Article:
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The No on P campaign responds

Submitted by on 1, October 20, 2008 – 8:45 amNo Comment

We got a note from Nancy Rogers of the No on P campaign over the weekend, seeking to clarify some things Mayor Beverly Johnson said in the Alameda Journal (which we reported on Friday) regarding funding for their campaign against the proposed property transfer tax increase. Johnson said the No on P campaign is being funded by “a Southern California-based Realtors organization.” The Realtors say it is being funded locally. Here’s what Rogers had to say:

The mayor has made the misleading statement that the campaign against Measure P is being funded by a southern California firm. Measure P is being funded by local Realtors. Alameda Realtors voluntarily contribute to a political action fund to protect private property rights. We have accessed funds from our account to oppose Measure P. Our political action fund is administered from our state office in Los Angeles. All members of the Alameda Association of Realtors are also members of the California and national associations of Realtors. As members of organized real estate, we make a commitment to adhere to a strict code of ethics. In addition, part of our mission is to protect private property rights. Each year members are asked voluntarily to make a contribution to the political action committee fund for issues mobilization. Local association members from all over the state make contributions to their own local account that is administered through the state association office in Los Angeles. When disclosing campaign contributions, we are required to state where the account is administered. This is why the disclosure lists a southern California address. But the majority of the money funding the campaign comes from contributions from local Realtors.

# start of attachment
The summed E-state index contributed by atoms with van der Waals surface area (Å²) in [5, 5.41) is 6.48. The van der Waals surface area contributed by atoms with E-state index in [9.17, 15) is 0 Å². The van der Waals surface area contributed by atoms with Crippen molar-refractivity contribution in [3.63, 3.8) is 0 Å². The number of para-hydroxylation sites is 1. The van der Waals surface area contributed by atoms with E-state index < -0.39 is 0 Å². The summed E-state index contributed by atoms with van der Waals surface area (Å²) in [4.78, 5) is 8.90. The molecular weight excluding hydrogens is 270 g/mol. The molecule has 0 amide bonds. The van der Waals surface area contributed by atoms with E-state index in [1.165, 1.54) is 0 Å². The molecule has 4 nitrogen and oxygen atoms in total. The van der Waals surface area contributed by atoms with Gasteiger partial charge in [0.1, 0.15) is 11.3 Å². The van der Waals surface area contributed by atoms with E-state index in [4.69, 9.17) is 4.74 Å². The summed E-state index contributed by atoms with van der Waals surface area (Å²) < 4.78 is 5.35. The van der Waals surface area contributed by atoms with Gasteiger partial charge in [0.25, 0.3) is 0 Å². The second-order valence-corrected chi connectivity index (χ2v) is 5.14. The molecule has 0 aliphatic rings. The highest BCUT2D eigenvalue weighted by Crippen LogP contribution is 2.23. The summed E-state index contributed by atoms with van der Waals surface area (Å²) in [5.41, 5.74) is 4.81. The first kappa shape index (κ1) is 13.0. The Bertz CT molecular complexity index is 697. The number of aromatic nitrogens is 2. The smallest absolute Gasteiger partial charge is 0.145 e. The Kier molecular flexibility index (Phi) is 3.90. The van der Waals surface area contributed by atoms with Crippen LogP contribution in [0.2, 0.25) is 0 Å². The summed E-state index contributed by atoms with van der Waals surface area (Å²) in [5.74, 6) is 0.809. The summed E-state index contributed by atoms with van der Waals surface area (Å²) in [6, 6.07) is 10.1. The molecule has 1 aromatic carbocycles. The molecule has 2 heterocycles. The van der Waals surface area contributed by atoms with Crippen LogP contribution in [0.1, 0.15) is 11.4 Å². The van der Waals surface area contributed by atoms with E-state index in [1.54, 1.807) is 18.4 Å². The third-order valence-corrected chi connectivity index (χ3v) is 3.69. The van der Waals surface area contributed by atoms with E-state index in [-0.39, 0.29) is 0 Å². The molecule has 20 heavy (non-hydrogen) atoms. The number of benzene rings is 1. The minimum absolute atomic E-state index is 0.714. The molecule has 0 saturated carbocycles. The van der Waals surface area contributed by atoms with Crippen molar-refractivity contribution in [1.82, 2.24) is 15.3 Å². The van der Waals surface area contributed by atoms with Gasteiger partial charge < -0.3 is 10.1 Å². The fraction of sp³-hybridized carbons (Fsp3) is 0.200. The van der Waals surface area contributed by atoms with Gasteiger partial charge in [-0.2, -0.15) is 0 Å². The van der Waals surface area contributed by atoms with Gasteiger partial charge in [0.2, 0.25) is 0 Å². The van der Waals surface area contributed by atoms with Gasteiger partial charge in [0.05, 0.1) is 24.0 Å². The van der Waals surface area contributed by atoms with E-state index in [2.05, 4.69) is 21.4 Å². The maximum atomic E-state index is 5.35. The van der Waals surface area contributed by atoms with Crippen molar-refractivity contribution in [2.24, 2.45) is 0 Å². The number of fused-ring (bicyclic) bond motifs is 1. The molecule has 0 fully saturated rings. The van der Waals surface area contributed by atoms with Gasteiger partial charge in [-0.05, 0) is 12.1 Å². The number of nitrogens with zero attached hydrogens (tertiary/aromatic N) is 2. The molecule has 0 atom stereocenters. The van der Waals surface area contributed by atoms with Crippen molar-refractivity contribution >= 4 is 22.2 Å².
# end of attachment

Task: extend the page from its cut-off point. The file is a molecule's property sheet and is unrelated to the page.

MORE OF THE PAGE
There are two very important points to make about the Alameda Association of Realtors and Measure P. First, Realtors do not benefit or are directly affected whether Measure P passes or not. The transfer tax is paid by the seller and buyer. Second, whenever there is a local issue that will impact property owners, the leadership and members of AAoR compare the advantages for the community of Alameda to the effect the measure will have on property owners. This is why, in the past, the Alameda Association has not opposed taxes for the library, hospital, and schools. Although theoretically, organized real estate is against any tax that puts the burden of responsibility on property owners, locally we believe there are times when it is necessary for maintaining the quality of life all Alamedans enjoy.

However, a 122% increase as Measure P proposes, is an excessive tax. It places such a burden on property owners and will impact the affordability for buyers. It will not solve the budget problems or even accomplish what the city originally intended. In fact, when asked directly if Measure P passes if it would mean police and fire services would not be cut, the mayor said no. After reviewing all of the facts and consequences of Measure P, the consensus of the members was that we needed to vigorously oppose it. That is why we withdrew money from our portion of the fund to oppose Measure P.

P.S.: We just caught the anti-P piece in the Journal, and that’s here.

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